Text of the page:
Te Papa curators talk about the artworks in the national collection that make them swoon.
Curators! What do they do all day? No one knows. Certainly much of it is spent in soul-destroying forensic analysis of catalogue numbers; many turn to drink. But sometimes, in quiet, precious moments, they get to do what they got into the curating racket in the first place: marvel at awesome works of art. A new book from Te Papa features 10 of the museum’s curators writing about 10 of their favourite works in the national collection. Herewith, a selection of four luscious images.
Athol McCredie, curator, photography: “Sometimes there are works that just say ‘Yes!’ when you see them. You know immediately there is no question they should be acquired. That’s how it was when I saw this photograph spotlit in an Auckland dealer’s window. I would have written out a cheque then and there if I had been so empowered. The photograph struck me for the way its euphoric riot of brightly coloured patterned petals is only just held together visually by snaking green stems. The composition seems barely under control, pointing to the limits of what makes an intelligible image….Combine this formal confusion with the sexual association of flowers and you have an emotional punch of lurid, seductive disarray and abandon. How anyone could have walked past that window without being overwhelmed I’m not sure.”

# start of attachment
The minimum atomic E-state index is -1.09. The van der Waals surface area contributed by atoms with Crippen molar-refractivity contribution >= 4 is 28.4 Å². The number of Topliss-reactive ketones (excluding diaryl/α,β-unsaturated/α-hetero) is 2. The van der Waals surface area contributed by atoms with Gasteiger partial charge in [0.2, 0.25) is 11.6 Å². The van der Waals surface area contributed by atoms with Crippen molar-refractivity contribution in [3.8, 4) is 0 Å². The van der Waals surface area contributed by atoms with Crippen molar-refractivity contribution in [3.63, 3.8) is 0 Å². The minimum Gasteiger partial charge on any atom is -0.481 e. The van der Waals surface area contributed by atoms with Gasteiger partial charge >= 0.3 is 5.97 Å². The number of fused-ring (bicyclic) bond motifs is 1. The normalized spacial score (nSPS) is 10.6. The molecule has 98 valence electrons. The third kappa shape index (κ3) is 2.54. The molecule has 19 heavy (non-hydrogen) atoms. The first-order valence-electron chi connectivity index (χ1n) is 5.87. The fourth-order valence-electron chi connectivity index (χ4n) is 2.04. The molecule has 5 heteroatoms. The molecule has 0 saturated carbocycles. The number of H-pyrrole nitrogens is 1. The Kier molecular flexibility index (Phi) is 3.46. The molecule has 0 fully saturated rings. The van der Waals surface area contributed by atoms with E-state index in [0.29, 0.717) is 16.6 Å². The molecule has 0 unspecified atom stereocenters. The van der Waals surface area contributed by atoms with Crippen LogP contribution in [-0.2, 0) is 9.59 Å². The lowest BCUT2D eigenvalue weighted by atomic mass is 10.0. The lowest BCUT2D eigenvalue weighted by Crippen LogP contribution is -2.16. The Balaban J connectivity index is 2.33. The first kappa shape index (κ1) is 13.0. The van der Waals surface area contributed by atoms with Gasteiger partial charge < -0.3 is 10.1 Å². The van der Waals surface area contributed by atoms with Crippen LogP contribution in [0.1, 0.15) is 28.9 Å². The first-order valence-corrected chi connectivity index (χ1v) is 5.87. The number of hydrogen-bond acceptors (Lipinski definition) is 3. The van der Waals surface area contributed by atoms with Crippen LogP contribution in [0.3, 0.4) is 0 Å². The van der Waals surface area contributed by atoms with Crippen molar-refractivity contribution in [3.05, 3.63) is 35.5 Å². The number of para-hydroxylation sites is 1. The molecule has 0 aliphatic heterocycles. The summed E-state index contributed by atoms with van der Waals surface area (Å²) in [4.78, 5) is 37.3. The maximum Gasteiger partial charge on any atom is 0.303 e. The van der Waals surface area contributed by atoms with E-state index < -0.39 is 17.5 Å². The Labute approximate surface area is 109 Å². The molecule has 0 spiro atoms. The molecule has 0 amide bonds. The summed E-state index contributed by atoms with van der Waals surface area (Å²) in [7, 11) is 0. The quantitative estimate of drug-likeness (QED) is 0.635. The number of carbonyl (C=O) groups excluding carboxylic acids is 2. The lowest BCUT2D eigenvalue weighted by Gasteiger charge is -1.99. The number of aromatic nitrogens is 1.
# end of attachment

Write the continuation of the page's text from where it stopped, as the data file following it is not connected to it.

Rebecca Rice, curator, historical New Zealand art: “For me, this painting provokes questions: Who is that anonymous woman, fashionably dressed in red cape and feathered hat? Where has she been? What has she been doing and with whom?”
Charlotte Davy, head of art: “When I first unpacked this work from its travelling crate an uncontrollable shiver went up my spine, it was so raw and immediate. I still have a visceral reaction when I see it today….McCahon makes every brush stroke count. A sense of complete doubt is conveyed in the intense black: the painting seems to be saying ‘I’m so scared, I don’t know what to do with myself and I question my place in this existence’. But then ‘I stand up’: I’m still doubting, but I exist. There’s something powerful about that. Courage and faith will win out.”
Athol McCredie, curator photography: “If I was travelling to Mars and never going to see Earth again, I might want to carry Peter Black’s photograph with me when I left. The photograph would take me back to a late afternoon summer’s day in anyplace, New Zealand. I’d remember the country smell of road dust (hinted at beyond by the tyre tracks) combined with the scents of weed flowers, dry grass, and macrocarpa (from the tree at right). The photograph depicts a transition zone where everything points off-stage: the girl turning left, the road sign giving direction, the caution about unseen children, the unknown destinations of the three road branches. But I know that home and its comforts are just around the corner.”
Ten x Ten: Art at Te Papa edited by Athol McCredie (Te Papa Press, $45) is available at Unity Books.
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